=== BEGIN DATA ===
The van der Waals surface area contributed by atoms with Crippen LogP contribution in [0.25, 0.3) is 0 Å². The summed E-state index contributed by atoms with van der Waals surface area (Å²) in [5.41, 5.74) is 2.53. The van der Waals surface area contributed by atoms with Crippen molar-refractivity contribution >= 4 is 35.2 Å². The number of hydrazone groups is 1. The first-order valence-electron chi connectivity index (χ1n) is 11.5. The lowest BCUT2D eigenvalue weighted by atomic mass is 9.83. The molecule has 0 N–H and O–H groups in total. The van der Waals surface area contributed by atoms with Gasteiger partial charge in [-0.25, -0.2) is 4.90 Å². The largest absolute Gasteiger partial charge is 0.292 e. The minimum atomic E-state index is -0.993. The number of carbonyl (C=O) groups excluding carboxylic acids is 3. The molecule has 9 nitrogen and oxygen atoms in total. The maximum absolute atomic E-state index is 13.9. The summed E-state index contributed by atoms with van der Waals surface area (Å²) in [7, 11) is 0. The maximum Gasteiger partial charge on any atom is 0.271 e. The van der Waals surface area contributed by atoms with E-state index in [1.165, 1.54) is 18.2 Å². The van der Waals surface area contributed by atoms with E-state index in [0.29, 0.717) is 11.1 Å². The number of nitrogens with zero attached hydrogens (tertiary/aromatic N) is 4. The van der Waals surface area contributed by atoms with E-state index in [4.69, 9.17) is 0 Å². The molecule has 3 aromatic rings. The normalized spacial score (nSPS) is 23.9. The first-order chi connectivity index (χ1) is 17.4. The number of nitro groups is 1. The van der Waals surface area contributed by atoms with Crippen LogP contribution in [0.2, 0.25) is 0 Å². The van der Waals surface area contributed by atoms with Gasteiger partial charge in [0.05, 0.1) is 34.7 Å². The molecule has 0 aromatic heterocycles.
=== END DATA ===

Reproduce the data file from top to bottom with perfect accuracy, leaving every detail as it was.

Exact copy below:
The van der Waals surface area contributed by atoms with Crippen LogP contribution in [0.25, 0.3) is 0 Å². The summed E-state index contributed by atoms with van der Waals surface area (Å²) in [5.41, 5.74) is 2.53. The van der Waals surface area contributed by atoms with Crippen molar-refractivity contribution >= 4 is 35.2 Å². The number of hydrazone groups is 1. The first-order valence-electron chi connectivity index (χ1n) is 11.5. The lowest BCUT2D eigenvalue weighted by atomic mass is 9.83. The molecule has 0 N–H and O–H groups in total. The van der Waals surface area contributed by atoms with Gasteiger partial charge in [-0.25, -0.2) is 4.90 Å². The largest absolute Gasteiger partial charge is 0.292 e. The minimum atomic E-state index is -0.993. The number of carbonyl (C=O) groups excluding carboxylic acids is 3. The molecule has 9 nitrogen and oxygen atoms in total. The maximum absolute atomic E-state index is 13.9. The summed E-state index contributed by atoms with van der Waals surface area (Å²) in [7, 11) is 0. The maximum Gasteiger partial charge on any atom is 0.271 e. The van der Waals surface area contributed by atoms with E-state index in [1.165, 1.54) is 18.2 Å². The van der Waals surface area contributed by atoms with E-state index in [0.29, 0.717) is 11.1 Å². The number of nitrogens with zero attached hydrogens (tertiary/aromatic N) is 4. The van der Waals surface area contributed by atoms with E-state index in [4.69, 9.17) is 0 Å². The molecule has 3 aromatic rings. The normalized spacial score (nSPS) is 23.9. The first-order chi connectivity index (χ1) is 17.4. The number of nitro groups is 1. The van der Waals surface area contributed by atoms with Crippen LogP contribution in [0.2, 0.25) is 0 Å². The van der Waals surface area contributed by atoms with Gasteiger partial charge in [0.05, 0.1) is 34.7 Å². The molecule has 0 aromatic heterocycles.